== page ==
"We men have sinned grievously, we have abandoned our families," the speaker on the stage was saying from the Capitol Hill end of the mile- long gathering, his voice carried to the assembled men over giant loudspeakers and his image relayed by ten-storey-high video-screens. "We have wounded our wives and created disappointment after disappointment. We have pushed our children away and abandoned them. Oh God, we have caused so much pain ..."
Between sniffs, Dan Sharpless explained his tears, his voice creaky with emotion: "I have been married 10 years. For nine-and-half of those years I neglected my wife and sons. I put work before family. I worked 78 hours a week. I was never there. But six months ago, following my wife's promptings, I joined the Promise Keepers and I got saved. I am crying because I am overcome with gratitude that I have shifted the focus of my life. I work a 40-hour week, I help at home, I am attentive to my wife's emotions, I watch my boys play baseball, I'm involved in their lives."
A few paces away, Biff Lee, a 49-year-old policeman from Delaware with two children, reflected soberly on his divorce after 17 years of marriage. "When I was married, I wasn't totally faithful," he said. "As a state police officer, I spent a lot of time away from home. I had more than a couple of affairs, I can tell you. I neglected my wife ... I have shed some tears today. If I get married again, I'd like to be a better husband."
Over the loudspeaker, to rapturous applause from the crowd, the next charismatic Promise Keeper speaker boomed out his message: "Remember men, when you go home after a hard day's work in the office, you go home to your second job - as a husband and father."
If for a moment, you closed your eyes, forgot where you were and listened closely to the words of the speakers, you could have imagined you were at a rally addressed by finger-wagging feminists. Yet the Promise Keepers, an all-male evangelical movement, and their "do the right thing" revivalist message are denounced by the National Organisation for Women (NOW), America's leading feminist group, who passed a resolution declaring Promise Keepers "the greatest danger to women's rights". You may wonder: why should men rededicating themselves to their wives and their children (as well as to fighting racism) constitute a threat to women? Surely they would be pleased at the prospect of a male moral revolution?
Therein lies an intriguing tale of our times and an eyeview into the new terrain of the sex war as it is currently being played out in America. The debate which raged in the US press last week was this: If this is the new model of manhood for our times, as some social commentators suggest, then is it a progressive model that regards women as equals? Or is it a reactionary one, contrived to subjugate women and reaffirm men as patriarchal heads of their households? As Time magazine, who featured the Promise Keepers on their cover, put it: should these men be cheered - or feared?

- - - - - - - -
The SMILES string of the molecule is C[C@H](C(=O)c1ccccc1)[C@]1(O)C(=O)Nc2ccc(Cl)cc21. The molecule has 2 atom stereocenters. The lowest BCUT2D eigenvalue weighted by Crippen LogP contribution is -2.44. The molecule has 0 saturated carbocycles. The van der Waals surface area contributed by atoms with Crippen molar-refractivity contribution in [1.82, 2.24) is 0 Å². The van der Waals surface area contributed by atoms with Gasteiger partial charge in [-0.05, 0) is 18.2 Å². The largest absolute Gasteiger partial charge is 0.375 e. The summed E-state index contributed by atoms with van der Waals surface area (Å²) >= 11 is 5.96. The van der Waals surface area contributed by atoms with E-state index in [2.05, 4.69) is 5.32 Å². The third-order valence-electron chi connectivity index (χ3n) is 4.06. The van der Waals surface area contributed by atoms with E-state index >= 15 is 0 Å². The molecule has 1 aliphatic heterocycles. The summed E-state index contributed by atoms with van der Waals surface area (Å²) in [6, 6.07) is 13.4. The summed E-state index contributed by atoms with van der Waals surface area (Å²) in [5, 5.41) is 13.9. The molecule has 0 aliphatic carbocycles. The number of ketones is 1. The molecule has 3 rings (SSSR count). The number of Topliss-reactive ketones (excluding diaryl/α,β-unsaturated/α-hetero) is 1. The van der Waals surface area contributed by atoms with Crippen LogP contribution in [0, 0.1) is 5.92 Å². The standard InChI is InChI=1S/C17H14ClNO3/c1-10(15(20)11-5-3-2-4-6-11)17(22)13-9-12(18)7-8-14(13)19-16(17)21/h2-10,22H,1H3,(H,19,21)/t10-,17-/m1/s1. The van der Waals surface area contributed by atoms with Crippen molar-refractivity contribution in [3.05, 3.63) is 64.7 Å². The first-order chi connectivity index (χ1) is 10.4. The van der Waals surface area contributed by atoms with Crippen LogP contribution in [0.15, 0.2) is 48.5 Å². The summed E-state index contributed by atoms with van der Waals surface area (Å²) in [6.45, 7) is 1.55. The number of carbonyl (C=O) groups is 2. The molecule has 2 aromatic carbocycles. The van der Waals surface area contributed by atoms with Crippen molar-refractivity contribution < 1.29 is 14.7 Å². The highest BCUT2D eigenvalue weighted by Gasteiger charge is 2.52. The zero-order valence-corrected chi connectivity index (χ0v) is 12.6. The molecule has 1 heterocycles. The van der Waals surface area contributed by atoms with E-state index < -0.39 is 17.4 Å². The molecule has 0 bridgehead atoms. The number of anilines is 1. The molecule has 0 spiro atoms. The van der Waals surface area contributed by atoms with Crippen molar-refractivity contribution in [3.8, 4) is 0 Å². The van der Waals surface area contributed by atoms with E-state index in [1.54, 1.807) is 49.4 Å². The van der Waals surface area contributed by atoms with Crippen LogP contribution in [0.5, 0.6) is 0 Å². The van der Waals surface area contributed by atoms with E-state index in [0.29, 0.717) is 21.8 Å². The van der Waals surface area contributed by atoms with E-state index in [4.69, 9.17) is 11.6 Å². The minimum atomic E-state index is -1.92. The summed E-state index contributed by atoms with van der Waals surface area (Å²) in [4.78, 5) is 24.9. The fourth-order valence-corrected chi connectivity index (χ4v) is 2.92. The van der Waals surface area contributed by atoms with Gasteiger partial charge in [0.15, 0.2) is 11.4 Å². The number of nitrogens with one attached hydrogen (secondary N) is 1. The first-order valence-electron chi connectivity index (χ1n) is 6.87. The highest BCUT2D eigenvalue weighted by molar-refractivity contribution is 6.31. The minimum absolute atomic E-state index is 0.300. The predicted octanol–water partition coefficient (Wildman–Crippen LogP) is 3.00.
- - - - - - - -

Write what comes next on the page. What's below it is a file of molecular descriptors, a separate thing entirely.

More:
President Clinton, in his weekly radio address, gave his endorsement to the Promise Keepers when he said: "No one can question the sincerity of the hundreds of thousands of men who have filled football stadiums across our country and who are willing to resume their responsibilities to the families and to their children and therefore to our future." Hillary Clinton had praised the Promise Keepers in her book, It Takes a Village, but was cautious about its leadership.
Much of the public distrust of the Promise Keepers stems from doubts over the leadership and fears that they are a Trojan horse for the religious right. The Promise Keepers was founded in 1990 by Bill McCartney, a spectacularly successful University of Colorado football coach who felt guilty that he had chased his career at the expense of his family: his wife had fallen into depression and his daughter had had a child out-of-wedlock after sleeping with one of the football players on his team. One day he had a vision of men coming together in large numbers to repent in stadiums around the country. The first public gathering in Denver drew 4,200 men, whom he asked to commit to the seven promises which, among other things, involve building strong marriages and reaching beyond racial discrimination. The movement grew rapidly, but only after it had received initial funding from the religious right. Today McCartney likes to distance himself from the religious right and insists that the movement is not political.
But leadership integrity aside, it is the sheer numerical weight of the Promise Keepers rank-and-file support that has forced this issue onto the public agenda. On Friday and Saturday, an estimated 600,000 to 800,000 Christian men chartered planes, trains, buses and automobiles to attend the Promise Keepers prayer gathering on the Washington Mall. The airport ran out of parking space for privately chartered airplanes and additional trains were laid on. The Park Police said it ranked with the largest events held on the Mall, including the anti-Vietnam and civil rights marches of the Sixties and the Million Man March organised by Louis Farrakhan's Nation of Islam two years ago.